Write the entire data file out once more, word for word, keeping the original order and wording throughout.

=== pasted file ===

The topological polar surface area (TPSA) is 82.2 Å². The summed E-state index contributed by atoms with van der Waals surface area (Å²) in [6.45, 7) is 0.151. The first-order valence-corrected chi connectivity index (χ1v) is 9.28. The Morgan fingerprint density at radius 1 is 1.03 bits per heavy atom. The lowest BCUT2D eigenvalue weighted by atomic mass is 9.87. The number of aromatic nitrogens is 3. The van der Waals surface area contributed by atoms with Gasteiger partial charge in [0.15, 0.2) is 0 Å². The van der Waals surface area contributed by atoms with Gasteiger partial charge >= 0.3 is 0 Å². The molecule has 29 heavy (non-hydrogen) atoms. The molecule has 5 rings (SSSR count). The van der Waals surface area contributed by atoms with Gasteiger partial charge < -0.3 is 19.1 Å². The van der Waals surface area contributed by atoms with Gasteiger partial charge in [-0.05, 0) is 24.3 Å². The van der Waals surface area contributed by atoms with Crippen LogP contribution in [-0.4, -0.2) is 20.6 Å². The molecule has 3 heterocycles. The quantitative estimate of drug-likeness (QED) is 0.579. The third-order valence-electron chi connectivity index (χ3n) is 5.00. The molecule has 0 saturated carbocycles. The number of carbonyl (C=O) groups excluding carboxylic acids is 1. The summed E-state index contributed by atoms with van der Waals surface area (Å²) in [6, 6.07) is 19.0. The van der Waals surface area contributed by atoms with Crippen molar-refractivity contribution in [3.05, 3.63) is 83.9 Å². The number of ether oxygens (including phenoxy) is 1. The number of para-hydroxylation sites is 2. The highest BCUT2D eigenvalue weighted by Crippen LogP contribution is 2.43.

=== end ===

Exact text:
The topological polar surface area (TPSA) is 82.2 Å². The summed E-state index contributed by atoms with van der Waals surface area (Å²) in [6.45, 7) is 0.151. The first-order valence-corrected chi connectivity index (χ1v) is 9.28. The Morgan fingerprint density at radius 1 is 1.03 bits per heavy atom. The lowest BCUT2D eigenvalue weighted by atomic mass is 9.87. The number of aromatic nitrogens is 3. The van der Waals surface area contributed by atoms with Gasteiger partial charge in [0.15, 0.2) is 0 Å². The van der Waals surface area contributed by atoms with Gasteiger partial charge >= 0.3 is 0 Å². The molecule has 29 heavy (non-hydrogen) atoms. The molecule has 5 rings (SSSR count). The van der Waals surface area contributed by atoms with Gasteiger partial charge < -0.3 is 19.1 Å². The van der Waals surface area contributed by atoms with Gasteiger partial charge in [-0.05, 0) is 24.3 Å². The van der Waals surface area contributed by atoms with Crippen LogP contribution in [-0.4, -0.2) is 20.6 Å². The molecule has 3 heterocycles. The quantitative estimate of drug-likeness (QED) is 0.579. The third-order valence-electron chi connectivity index (χ3n) is 5.00. The molecule has 0 saturated carbocycles. The number of carbonyl (C=O) groups excluding carboxylic acids is 1. The summed E-state index contributed by atoms with van der Waals surface area (Å²) in [6, 6.07) is 19.0. The van der Waals surface area contributed by atoms with Crippen molar-refractivity contribution in [3.05, 3.63) is 83.9 Å². The number of ether oxygens (including phenoxy) is 1. The number of para-hydroxylation sites is 2. The highest BCUT2D eigenvalue weighted by Crippen LogP contribution is 2.43.